- When: Tuesday, October 19, 2021 from 11:00 AM to 12:00 PM
- Speakers: Jason Eisner, Johns Hopkins University
- Location: Research Hall 163
- Directions: Following University guidelines, if you are attending the on-campus Distinguished Lecture Series talk, you need to RSVP through the below link: https://docs.google.com/forms/d/e/1FAIpQLSc8hLGh9z--8_CO0VsVPWtMTdmOKLRu472BmEugJ05k2OPJmg/viewform?usp=sf_link Participants must complete Mason COVID Health✓™ and receive a “green light” status on the day of the event. Masks are also required for attendance
- Export to iCal
Suppose you are monitoring discrete events in real time. These might be users' interactions with a social media site, or patients' interactions with the medical system, or musical notes. Can you predict what events will happen in the future, and when? Can you fill in past events that you may have missed?
A probability model that supports such reasoning is the neural Hawkes process (NHP), in which the Poisson intensities of K event types at time t depend on the history of past events. This autoregressive architecture can capture complex dependencies. It resembles an LSTM language model over K word types, but allows the LSTM state to evolve in continuous time. I'll present the NHP model along with methods for estimating parameters (MLE and NCE), sampling predictions of the future (thinning), and imputing missing events (particle smoothing).
I'll then show how to combine the NHP with a temporal deductive database for a real-world domain, which tracks how possible event types and other facts change over time. Neural Datalog Through Time (NDTT) derives a deep recurrent neural architecture from the temporal Datalog program that specifies the database. This allows us to scale the method to large K by incorporating expert knowledge. We have also constructed Transformer versions of the NHP and NDTT architectures.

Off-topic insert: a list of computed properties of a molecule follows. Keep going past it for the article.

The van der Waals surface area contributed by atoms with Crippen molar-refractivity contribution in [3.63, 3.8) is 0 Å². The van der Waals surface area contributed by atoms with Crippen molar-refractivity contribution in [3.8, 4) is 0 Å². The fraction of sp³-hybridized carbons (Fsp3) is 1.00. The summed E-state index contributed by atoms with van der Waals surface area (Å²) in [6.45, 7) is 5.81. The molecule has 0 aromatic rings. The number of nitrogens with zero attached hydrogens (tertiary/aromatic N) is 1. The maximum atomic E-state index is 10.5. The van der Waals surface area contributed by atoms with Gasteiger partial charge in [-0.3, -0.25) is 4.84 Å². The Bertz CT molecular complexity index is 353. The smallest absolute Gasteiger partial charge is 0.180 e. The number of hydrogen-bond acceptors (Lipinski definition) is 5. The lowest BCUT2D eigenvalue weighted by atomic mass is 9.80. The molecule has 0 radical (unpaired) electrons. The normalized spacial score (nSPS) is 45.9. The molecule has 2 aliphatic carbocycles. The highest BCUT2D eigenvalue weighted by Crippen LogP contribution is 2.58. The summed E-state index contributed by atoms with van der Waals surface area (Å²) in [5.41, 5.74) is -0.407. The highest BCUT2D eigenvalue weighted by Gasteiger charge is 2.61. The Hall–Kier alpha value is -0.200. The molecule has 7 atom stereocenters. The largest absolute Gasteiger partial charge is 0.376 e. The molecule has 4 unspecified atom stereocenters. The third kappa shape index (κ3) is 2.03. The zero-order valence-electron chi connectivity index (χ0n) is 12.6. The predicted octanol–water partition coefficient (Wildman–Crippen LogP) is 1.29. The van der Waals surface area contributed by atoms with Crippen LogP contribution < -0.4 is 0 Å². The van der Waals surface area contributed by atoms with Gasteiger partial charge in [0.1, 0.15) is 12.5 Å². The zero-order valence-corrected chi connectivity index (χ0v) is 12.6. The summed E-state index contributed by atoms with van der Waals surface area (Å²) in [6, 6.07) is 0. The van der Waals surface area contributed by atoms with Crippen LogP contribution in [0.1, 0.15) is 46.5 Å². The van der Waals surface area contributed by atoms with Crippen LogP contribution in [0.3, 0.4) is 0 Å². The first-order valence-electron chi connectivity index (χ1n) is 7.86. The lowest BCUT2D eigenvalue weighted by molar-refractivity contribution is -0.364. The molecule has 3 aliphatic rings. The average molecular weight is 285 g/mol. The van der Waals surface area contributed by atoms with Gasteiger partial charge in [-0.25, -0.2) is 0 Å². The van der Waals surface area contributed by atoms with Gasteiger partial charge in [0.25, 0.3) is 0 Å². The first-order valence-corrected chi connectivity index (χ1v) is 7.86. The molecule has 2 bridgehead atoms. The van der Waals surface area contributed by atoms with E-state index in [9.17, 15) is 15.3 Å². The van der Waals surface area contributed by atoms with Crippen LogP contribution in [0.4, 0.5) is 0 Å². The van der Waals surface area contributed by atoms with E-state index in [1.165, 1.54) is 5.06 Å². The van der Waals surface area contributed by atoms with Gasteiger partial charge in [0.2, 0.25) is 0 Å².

This work was done with Hongyuan Mei and other collaborators including Guanghui Qin, Minjie Xu, and Tom Wan.
Jason Eisner is Professor of Computer Science at Johns Hopkins University, as well as Director of Research at Microsoft Semantic Machines. He is a Fellow of the Association for Computational Linguistics. At Johns Hopkins, he is also affiliated with the Center for Language and Speech Processing, the Mathematical Institute for Data Science, and the Cognitive Science Department. His goal is to develop the probabilistic modeling, inference, and learning techniques needed for a unified model of all kinds of linguistic structure. His 150+ papers have presented various algorithms for parsing, machine translation, and weighted finite-state machines; formalizations, algorithms, theorems, and empirical results in computational phonology; and unsupervised or semi-supervised learning methods for syntax, morphology, and word-sense disambiguation. He is also the lead designer of Dyna, a new declarative programming language that provides an infrastructure for AI research. He has received two school-wide awards for excellence in teaching, as well as recent Best Paper Awards at ACL 2017, EMNLP 2019, and NAACL 2021.Posted 1 month, 4 weeks ago